The phenomenon of radio is hot, and everyone is listening, including an overambitious goldfish, a lazy spider and three terrified mouse-children.

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The phenomenon of radio is hot, and everyone is listening. A frog announcer introduces the "Daily Exercise Hour". In at least one home, the radio itself performs the exercises, and so do an end table and a goldfish. A spider starts out his morning with an exercise program, too, which provides an energetic start to his day, even though he doesn't need it: after a shower and a hearty breakfast, he goes right back to bed. Two mice listen to the program while pulling a sleeping cat's whiskers in order to strengthen their arm muscles. Next are the music programs. Houseflies on flypaper sing as two dogs with a saw and a cello, and a pig with a trumpet, provide the back-up. Birds dance on the radio wires. An anthropomorphic apartment building dances, too. At night, it's time for a horrific bedtime story. Three mouse-children listen in terror. Written by J. Spurlin

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13 February 1930 (USA)  »

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[first lines]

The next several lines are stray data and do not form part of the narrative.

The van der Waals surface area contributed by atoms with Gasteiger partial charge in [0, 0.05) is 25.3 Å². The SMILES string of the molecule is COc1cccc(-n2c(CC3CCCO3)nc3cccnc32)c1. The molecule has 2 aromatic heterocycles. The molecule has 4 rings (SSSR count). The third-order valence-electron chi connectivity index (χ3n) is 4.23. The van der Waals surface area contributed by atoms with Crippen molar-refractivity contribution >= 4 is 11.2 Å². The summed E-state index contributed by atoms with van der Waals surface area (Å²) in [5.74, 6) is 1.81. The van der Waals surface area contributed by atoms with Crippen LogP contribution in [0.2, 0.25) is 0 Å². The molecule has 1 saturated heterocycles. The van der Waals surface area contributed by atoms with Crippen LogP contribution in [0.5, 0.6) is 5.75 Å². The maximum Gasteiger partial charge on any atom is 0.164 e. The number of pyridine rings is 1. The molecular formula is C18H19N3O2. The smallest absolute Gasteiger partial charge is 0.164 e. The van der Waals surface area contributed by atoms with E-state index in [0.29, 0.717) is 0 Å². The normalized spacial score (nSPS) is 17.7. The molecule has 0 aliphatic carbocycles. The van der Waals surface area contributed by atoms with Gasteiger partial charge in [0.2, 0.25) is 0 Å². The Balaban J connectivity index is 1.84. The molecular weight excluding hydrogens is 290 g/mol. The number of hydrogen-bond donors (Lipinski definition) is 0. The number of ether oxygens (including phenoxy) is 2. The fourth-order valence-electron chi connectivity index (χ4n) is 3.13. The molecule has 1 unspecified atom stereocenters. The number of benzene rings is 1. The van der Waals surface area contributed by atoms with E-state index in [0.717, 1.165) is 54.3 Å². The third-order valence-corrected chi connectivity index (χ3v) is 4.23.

Frog Radio Announcer: This is the Daily Exercise Hour, sponsored by the Noiseless Biscuit Company, coming to you over station Boom Boom Boom.
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Soundtracks

Bedtime Story
(uncredited)
Words attributed to E.Y. Harburg
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User Reviews

 
Radio Riot was a pretty entertaining early Max Fleischer Talkartoon
29 May 2009 | by See all my reviews

Just watched this early Max Fleischer Talkartoon on YouTube as linked from Cartoon Brew by Jerry Beck. Radio Riot is basically a series of blackout gags unconnected to each other. First, we see a frog announcer talking to a moving microphone which sprays his mouth because of his bad breath. There's also a spider who loves to exercise to the radio, some flies dancing on flypaper with a female one standing in front of them singing "Oh, Where Oh Where Has My Little Fly (Not Dog) Gone", a couple of dogs playing "Funiculi, Funicula" on violin with a saw, some mice pulling a sleeping cat's whiskers, and some other child mice about to sleep listening to a haunting tale on the radio. That last scene might be a little scary for the very young! That tale by the way, called "Bedtime Story" may have been written by one E.Y. "Yip" Harburg years before he became known for the Wizard of Oz songs he wrote with Harold Arlen. So, in summary, Radio Riot is a worthy Max Fleischer cartoon for any buffs out there.


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